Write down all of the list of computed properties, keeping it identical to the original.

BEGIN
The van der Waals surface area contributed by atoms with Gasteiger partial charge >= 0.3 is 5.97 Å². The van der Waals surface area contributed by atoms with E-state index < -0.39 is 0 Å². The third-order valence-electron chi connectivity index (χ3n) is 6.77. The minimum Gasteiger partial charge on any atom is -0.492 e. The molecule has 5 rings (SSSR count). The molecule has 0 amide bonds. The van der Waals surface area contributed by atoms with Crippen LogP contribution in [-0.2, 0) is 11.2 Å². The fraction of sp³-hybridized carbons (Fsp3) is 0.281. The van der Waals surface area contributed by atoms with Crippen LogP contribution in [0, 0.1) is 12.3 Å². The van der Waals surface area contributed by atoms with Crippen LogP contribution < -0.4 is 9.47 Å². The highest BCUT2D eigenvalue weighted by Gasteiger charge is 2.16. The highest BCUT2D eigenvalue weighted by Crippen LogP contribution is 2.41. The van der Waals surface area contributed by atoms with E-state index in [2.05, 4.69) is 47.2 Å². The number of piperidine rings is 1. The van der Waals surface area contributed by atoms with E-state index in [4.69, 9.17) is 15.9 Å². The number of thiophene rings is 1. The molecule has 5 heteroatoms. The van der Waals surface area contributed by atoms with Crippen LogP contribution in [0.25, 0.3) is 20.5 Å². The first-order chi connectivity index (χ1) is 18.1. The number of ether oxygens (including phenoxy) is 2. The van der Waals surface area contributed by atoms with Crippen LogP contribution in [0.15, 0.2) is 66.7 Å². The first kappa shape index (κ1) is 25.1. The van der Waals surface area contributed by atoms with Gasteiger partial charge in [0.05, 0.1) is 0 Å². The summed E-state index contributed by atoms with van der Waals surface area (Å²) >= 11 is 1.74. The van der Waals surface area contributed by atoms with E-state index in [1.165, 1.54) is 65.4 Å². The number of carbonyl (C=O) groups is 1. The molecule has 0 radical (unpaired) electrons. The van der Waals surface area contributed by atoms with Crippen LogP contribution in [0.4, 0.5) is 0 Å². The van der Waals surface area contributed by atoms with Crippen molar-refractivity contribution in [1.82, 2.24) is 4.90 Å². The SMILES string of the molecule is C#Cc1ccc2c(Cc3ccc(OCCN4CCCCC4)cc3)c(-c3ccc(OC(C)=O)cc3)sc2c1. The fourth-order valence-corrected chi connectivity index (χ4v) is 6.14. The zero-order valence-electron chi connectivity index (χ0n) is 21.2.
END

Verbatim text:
The van der Waals surface area contributed by atoms with Gasteiger partial charge >= 0.3 is 5.97 Å². The van der Waals surface area contributed by atoms with E-state index < -0.39 is 0 Å². The third-order valence-electron chi connectivity index (χ3n) is 6.77. The minimum Gasteiger partial charge on any atom is -0.492 e. The molecule has 5 rings (SSSR count). The molecule has 0 amide bonds. The van der Waals surface area contributed by atoms with Crippen LogP contribution in [-0.2, 0) is 11.2 Å². The fraction of sp³-hybridized carbons (Fsp3) is 0.281. The van der Waals surface area contributed by atoms with Crippen LogP contribution in [0, 0.1) is 12.3 Å². The van der Waals surface area contributed by atoms with Crippen LogP contribution < -0.4 is 9.47 Å². The highest BCUT2D eigenvalue weighted by Gasteiger charge is 2.16. The highest BCUT2D eigenvalue weighted by Crippen LogP contribution is 2.41. The van der Waals surface area contributed by atoms with E-state index in [2.05, 4.69) is 47.2 Å². The number of piperidine rings is 1. The van der Waals surface area contributed by atoms with E-state index in [4.69, 9.17) is 15.9 Å². The number of thiophene rings is 1. The molecule has 5 heteroatoms. The van der Waals surface area contributed by atoms with Crippen LogP contribution in [0.25, 0.3) is 20.5 Å². The first-order chi connectivity index (χ1) is 18.1. The number of ether oxygens (including phenoxy) is 2. The van der Waals surface area contributed by atoms with Crippen LogP contribution in [0.15, 0.2) is 66.7 Å². The first kappa shape index (κ1) is 25.1. The van der Waals surface area contributed by atoms with Gasteiger partial charge in [0.05, 0.1) is 0 Å². The summed E-state index contributed by atoms with van der Waals surface area (Å²) >= 11 is 1.74. The van der Waals surface area contributed by atoms with E-state index in [1.165, 1.54) is 65.4 Å². The number of carbonyl (C=O) groups is 1. The molecule has 0 radical (unpaired) electrons. The van der Waals surface area contributed by atoms with Crippen LogP contribution in [0.4, 0.5) is 0 Å². The van der Waals surface area contributed by atoms with Crippen molar-refractivity contribution in [1.82, 2.24) is 4.90 Å². The SMILES string of the molecule is C#Cc1ccc2c(Cc3ccc(OCCN4CCCCC4)cc3)c(-c3ccc(OC(C)=O)cc3)sc2c1. The fourth-order valence-corrected chi connectivity index (χ4v) is 6.14. The zero-order valence-electron chi connectivity index (χ0n) is 21.2.